“I went with the commandant to the quarterdeck, and in the name of all the crew on the frigate he made a vow to Our Lady of the Rosary, patroness of the frigate,” Father Riobó wrote. “He promised the foresail as an offering at her shrine and likewise that he would carry, barefooted, the mast in procession to the church at San Blas, if the Blessed Virgin would obtain our delivery from this and other dangers which we might encounter and should we return safely to harbor.”

“As if a reward of this promise,” Father Riobó explained, “Our Lady favored us with her powerful protection.” The winds turned favorable. And despite the “annoying” rain and cold, Father Riobó later remarked, “it would be difficult to find another example of a voyage of discovery fraught with so many dangers and so happily ended.”

All of the explorers – but two – eventually, safely returned home.

On May 3, the Princesa sailed into Bucareli Harbor. The second ship, the Favorita, had arrived ten hours earlier – after two weeks of separation.

On the Spanish feast honoring the Holy Cross, the explorers found a small port on the east side of the bay and named it “Santa Cruz.”

There again, said Father Riobó, “we experienced the effects of Divine Providence which guided us.” At night, they dropped anchor. The next morning, they discovered an enormous rock jutting out, exposed in the low tide. They had been saved from shipwreck, wrote Father Riobó.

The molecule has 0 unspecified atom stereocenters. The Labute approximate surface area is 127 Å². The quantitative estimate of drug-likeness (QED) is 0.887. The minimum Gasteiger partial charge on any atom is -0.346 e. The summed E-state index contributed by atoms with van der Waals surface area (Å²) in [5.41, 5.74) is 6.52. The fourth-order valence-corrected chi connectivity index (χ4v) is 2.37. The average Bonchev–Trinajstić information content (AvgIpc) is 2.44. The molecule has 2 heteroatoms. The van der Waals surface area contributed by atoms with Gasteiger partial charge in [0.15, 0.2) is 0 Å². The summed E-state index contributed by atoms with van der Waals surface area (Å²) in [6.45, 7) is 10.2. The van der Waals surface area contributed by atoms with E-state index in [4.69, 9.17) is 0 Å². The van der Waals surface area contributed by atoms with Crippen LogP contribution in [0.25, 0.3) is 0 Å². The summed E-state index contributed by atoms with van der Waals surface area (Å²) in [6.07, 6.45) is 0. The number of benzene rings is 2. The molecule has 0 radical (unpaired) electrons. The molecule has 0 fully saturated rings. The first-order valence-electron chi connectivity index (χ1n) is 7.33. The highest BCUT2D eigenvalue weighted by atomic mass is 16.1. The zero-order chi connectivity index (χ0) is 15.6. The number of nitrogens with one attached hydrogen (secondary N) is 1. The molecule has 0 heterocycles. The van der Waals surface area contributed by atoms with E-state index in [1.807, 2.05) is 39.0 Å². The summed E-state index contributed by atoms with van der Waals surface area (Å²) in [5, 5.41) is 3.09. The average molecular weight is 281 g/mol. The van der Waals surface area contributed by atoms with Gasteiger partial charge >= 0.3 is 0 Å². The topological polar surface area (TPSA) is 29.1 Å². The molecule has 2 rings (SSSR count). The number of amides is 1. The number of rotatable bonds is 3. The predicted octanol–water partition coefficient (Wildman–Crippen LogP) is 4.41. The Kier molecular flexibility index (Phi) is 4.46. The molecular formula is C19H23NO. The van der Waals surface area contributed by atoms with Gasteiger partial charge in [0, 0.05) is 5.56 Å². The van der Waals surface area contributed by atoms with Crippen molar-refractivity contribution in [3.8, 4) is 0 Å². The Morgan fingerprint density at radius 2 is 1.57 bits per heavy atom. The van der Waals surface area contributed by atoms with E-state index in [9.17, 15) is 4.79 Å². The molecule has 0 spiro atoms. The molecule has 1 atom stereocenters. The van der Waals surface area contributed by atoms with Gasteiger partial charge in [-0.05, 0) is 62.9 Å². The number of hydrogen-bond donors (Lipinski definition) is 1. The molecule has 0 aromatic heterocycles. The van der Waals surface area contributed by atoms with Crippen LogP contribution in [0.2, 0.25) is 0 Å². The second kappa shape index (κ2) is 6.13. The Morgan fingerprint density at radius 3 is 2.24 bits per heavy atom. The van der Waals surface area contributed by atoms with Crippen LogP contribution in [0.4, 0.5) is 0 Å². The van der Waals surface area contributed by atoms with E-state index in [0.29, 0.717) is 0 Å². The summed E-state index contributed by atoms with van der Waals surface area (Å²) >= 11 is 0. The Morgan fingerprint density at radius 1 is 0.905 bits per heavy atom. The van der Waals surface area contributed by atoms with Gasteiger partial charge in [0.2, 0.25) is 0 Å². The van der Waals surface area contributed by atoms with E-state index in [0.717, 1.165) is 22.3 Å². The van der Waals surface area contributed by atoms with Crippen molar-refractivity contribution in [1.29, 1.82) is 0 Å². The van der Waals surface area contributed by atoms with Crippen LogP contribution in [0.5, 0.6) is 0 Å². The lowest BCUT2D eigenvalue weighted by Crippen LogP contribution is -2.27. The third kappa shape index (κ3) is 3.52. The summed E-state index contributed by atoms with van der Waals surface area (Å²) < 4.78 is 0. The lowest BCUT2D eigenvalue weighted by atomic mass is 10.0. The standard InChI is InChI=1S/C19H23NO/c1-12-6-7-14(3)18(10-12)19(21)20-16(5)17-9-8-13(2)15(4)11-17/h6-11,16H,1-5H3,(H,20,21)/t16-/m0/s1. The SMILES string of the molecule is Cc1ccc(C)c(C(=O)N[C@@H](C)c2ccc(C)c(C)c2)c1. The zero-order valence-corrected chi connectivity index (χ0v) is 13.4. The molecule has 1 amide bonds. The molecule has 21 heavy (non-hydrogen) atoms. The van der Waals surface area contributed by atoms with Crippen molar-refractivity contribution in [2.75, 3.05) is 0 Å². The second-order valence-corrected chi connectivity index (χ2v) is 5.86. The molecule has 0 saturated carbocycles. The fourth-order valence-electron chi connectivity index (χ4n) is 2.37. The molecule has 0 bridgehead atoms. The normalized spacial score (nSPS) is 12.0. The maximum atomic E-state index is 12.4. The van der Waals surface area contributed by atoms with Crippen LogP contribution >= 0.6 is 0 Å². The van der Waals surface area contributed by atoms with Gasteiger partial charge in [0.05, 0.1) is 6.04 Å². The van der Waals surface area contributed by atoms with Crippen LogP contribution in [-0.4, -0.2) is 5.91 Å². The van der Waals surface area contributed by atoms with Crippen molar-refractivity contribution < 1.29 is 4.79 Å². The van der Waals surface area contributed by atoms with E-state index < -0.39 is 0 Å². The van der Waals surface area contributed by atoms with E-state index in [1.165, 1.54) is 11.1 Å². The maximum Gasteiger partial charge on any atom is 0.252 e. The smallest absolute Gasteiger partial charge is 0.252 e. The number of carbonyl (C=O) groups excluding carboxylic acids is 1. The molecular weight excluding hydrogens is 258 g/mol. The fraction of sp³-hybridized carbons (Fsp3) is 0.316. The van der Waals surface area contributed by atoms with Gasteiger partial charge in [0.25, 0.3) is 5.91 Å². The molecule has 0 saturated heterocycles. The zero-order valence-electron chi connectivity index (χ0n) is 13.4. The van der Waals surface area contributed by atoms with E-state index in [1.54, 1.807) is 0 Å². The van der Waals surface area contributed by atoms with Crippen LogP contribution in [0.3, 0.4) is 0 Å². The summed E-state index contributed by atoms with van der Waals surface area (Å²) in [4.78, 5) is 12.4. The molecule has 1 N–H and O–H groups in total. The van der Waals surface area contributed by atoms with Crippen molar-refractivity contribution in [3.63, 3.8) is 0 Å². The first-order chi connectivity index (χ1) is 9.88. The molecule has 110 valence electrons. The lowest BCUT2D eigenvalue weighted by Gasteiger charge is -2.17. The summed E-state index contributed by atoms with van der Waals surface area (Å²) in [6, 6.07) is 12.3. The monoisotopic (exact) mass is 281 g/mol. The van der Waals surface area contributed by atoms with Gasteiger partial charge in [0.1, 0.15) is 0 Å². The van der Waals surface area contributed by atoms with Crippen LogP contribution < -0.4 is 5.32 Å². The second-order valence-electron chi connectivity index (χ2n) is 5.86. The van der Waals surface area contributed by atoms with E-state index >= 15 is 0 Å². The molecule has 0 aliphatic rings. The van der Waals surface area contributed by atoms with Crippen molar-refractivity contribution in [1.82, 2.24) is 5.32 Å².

The Spanish disembarked on Suemez Island, where Father Riobó said they greeted the Natives, who appeared with “signs and tokens of peace, some throwing white feathers in the air from a promontory on the sea.” Father Riobó added, “We gave gifts to each of them and they in turn gave us fish.”

“With all reverence”

Then on May 13, 1779 (the feast of the Ascension), the first Roman Catholic Mass was celebrated on Alaska soil.

In his journal, Lieutenant Don Ignacio Arteaga, commander of the expedition and captain of the Princesa, described the scene of the first Mass.

On “the 13th I descended to land with my Second in Command, and the Captain of the Favorita, with all the officers of both ships, carrying in the launch with all reverence the (statue of the) Virgin of the Rosary, and having disembarked on the beach … the Sovereign Lady was placed upon an altar which I ordered to be set up under a large tent.”

Mass was sung by the three chaplains. Just outside the tent, stood a cross made from two “pine” trees.